The late TV reporter Christine Chubbuck is hardly a household name, yet suddenly – and somewhat inexplicably – there are two movies about her, both of which screened at this year’s Sundance Film Festival.
One of them, “Kate Plays Christine,” is a sort of meta-documentary, in which actress Kate Lyn Sheil is shown researching and preparing for a film role as Chubbuck, a Sarasota, Florida, reporter whose claim to infamy is that she committed suicide on live television in 1974. Although the film that Sheil is purportedly working on doesn’t actually exist, a second feature film, “Christine,” starring the marvelous Rebecca Hall, does.
There are hints that “Christine” aspires to deliver the kind of searing critique of the sensationalizing of broadcast news that “Network” did in 1976. The title character’s station manager, played by Tracy Letts, is a proponent of the simple-minded “if it bleeds, it leads” philosophy, much to Christine’s chagrin. Yet in the script by Craig Shilowich, a producer turning his hand to screenwriting for the first time, that chagrin seems to have played less of a role in Christine’s final act than the fact that she was a lonely, often abrasive 29-year-old virgin with a history of depression, still living with her mother (J. Smith-Cameron).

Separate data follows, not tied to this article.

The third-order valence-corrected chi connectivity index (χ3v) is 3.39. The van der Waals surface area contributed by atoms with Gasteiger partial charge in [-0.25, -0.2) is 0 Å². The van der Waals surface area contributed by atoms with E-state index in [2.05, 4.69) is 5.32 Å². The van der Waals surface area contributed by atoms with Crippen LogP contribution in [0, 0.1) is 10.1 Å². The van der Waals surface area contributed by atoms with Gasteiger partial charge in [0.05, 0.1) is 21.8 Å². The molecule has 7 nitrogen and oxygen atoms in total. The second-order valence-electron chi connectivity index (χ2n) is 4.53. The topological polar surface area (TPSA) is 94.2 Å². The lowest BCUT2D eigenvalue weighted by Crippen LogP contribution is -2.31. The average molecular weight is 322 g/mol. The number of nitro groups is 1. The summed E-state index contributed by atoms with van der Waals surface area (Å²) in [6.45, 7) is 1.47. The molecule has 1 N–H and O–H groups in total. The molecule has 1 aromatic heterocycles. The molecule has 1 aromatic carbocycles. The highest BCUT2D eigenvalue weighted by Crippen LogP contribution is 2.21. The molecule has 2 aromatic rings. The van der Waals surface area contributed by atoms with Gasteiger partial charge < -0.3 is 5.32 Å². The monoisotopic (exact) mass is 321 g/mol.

Over the course of the film, which proceeds in the dutifully linear fashion of a conventional biopic, Christine experiences both romantic and professional rejection. First, she is rebuffed by a co-worker crush (Michael C. Hall), and then almost immediately passed over for a transfer to another station in the higher-profile Baltimore market by her company’s owner (John Cullum).
Cullum shares a nice scene with the film’s star, as Christine shows up at the boss’ house late one night to, essentially, beg him to promote her. Unfortunately, he’s sloshed, which only adds to his blunt honesty. She’s desperate and vulnerable, and Hall is at the top of her game, capturing Christine’s painful sense that this is an end-of-the-rope gambit. The actress dowdies up her portrayal with a glumly unsmiling demeanor and the flat, poignantly cynical vocal delivery of the nerd who’s smarter – and more annoying – than everyone else in the room.
But a great performance does not necessarily make for great tragedy, and “Christine” remains mired in the minutiae of its portrait of a doomed, bitter young woman. As portrayed by Hall, Christine Chubbuck is neither a loser nor a prescient visionary, but rather something in between. Her Christine is both more real and somehow less vivid than many movie characters, except perhaps for those envisioned by the Italian neorealists. She’s a human being writ for a cramped and puny stage, with all the slightness that the small screen implies.